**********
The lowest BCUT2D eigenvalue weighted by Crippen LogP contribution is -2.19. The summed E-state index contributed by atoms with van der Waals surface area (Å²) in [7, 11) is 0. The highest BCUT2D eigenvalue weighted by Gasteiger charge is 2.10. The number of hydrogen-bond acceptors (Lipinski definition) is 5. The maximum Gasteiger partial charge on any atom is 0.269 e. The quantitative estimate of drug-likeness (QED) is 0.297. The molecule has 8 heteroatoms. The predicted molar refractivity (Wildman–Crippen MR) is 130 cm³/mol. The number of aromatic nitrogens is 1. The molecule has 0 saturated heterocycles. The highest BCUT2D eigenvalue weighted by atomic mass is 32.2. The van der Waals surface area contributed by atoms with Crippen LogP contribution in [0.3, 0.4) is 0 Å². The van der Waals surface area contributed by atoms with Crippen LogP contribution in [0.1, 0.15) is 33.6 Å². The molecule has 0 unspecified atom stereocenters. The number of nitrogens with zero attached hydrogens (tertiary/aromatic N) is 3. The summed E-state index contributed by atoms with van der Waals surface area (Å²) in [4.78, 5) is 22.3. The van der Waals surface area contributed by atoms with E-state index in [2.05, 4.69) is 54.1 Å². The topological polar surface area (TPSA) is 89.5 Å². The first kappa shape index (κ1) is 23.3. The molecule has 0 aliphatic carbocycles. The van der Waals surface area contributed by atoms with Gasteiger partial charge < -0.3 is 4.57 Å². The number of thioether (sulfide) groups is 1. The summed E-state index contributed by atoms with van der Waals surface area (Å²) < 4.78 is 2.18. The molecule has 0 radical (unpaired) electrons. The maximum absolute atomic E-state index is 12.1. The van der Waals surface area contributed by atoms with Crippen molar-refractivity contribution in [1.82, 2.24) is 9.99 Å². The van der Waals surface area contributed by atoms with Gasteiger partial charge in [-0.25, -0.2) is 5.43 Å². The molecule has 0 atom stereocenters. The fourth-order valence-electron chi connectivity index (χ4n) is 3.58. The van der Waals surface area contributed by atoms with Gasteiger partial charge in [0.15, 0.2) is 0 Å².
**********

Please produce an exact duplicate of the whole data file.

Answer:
The lowest BCUT2D eigenvalue weighted by Crippen LogP contribution is -2.19. The summed E-state index contributed by atoms with van der Waals surface area (Å²) in [7, 11) is 0. The highest BCUT2D eigenvalue weighted by Gasteiger charge is 2.10. The number of hydrogen-bond acceptors (Lipinski definition) is 5. The maximum Gasteiger partial charge on any atom is 0.269 e. The quantitative estimate of drug-likeness (QED) is 0.297. The molecule has 8 heteroatoms. The predicted molar refractivity (Wildman–Crippen MR) is 130 cm³/mol. The number of aromatic nitrogens is 1. The molecule has 0 saturated heterocycles. The highest BCUT2D eigenvalue weighted by atomic mass is 32.2. The van der Waals surface area contributed by atoms with Crippen LogP contribution in [0.3, 0.4) is 0 Å². The van der Waals surface area contributed by atoms with Crippen LogP contribution in [0.1, 0.15) is 33.6 Å². The molecule has 0 unspecified atom stereocenters. The number of nitrogens with zero attached hydrogens (tertiary/aromatic N) is 3. The summed E-state index contributed by atoms with van der Waals surface area (Å²) in [4.78, 5) is 22.3. The van der Waals surface area contributed by atoms with E-state index in [2.05, 4.69) is 54.1 Å². The topological polar surface area (TPSA) is 89.5 Å². The first kappa shape index (κ1) is 23.3. The molecule has 0 aliphatic carbocycles. The van der Waals surface area contributed by atoms with Gasteiger partial charge < -0.3 is 4.57 Å². The number of thioether (sulfide) groups is 1. The summed E-state index contributed by atoms with van der Waals surface area (Å²) < 4.78 is 2.18. The molecule has 0 radical (unpaired) electrons. The maximum absolute atomic E-state index is 12.1. The van der Waals surface area contributed by atoms with Crippen molar-refractivity contribution in [1.82, 2.24) is 9.99 Å². The van der Waals surface area contributed by atoms with Gasteiger partial charge in [-0.25, -0.2) is 5.43 Å². The molecule has 0 atom stereocenters. The fourth-order valence-electron chi connectivity index (χ4n) is 3.58. The van der Waals surface area contributed by atoms with Gasteiger partial charge in [0.15, 0.2) is 0 Å².